Monday, April 21, 2008

Times Change

This somewhat anecdotal stuff rankles my inner social scientist, but perhaps things are changing a bit.

Economists say home prices are no where near hitting bottom. But even in regions that have taken a beating, some neighborhoods remain practically unscathed. And there's a pattern emerging as to which neighborhoods those are.

The ones with short commutes are fairing better than places with long drives into the city. Some analysts see a pause in what's long been inexorable—urban sprawl.


Realtor Danilo Bogdanovic surveyed two rows of neat new brick town homes on Falkner's Lane. "These were selling for about $550,000 at the peak, which was about August 05, and they're selling right now for about $350,000," Bogdanovic said.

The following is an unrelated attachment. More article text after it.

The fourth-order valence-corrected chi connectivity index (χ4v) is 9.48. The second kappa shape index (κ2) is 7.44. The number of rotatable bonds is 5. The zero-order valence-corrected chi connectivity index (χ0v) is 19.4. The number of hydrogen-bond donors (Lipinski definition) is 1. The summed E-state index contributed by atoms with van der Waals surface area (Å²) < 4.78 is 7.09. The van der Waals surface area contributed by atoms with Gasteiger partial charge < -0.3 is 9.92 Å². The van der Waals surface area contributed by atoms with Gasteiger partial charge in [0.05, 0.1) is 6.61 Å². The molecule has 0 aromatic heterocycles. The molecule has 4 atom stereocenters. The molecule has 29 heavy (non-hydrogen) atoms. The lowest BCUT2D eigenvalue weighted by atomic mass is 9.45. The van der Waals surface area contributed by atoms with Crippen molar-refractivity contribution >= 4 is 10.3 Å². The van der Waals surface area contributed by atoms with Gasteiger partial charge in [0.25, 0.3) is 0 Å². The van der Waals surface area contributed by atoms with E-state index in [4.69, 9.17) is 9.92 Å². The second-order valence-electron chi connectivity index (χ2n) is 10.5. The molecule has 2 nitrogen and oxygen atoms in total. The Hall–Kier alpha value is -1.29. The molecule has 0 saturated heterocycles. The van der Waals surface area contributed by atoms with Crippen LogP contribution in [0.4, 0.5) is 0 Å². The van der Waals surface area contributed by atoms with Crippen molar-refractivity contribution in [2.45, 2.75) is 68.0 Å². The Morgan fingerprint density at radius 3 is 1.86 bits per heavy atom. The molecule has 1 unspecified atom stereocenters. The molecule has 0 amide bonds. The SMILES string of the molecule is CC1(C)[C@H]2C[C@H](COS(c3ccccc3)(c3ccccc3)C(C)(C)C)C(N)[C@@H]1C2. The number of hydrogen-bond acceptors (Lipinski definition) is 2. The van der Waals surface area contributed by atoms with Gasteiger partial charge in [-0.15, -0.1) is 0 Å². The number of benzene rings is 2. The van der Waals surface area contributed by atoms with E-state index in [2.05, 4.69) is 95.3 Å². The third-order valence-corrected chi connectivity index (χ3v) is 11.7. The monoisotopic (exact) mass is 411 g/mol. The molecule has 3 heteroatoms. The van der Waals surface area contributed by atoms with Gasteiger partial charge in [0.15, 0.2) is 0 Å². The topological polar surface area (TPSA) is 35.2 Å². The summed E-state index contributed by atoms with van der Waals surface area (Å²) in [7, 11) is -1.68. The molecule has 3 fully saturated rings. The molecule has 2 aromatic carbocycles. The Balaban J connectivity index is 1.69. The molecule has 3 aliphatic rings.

"So $200,000 in a year and a half and fifty 50 of this community has been ether foreclosed on or is facing foreclosure."

For residents who work in the city, their commute is around an hour on trouble-free days. But that could extend upward toward two hours very quickly.


But construction in town has held steady. Goldberg sees other cities rebounding too, including Baltimore and Philadelphia.

"Philadelphia was loosing downtown housing and in town housing until very recently," Goldberg said. "And now that's the hottest part of their market."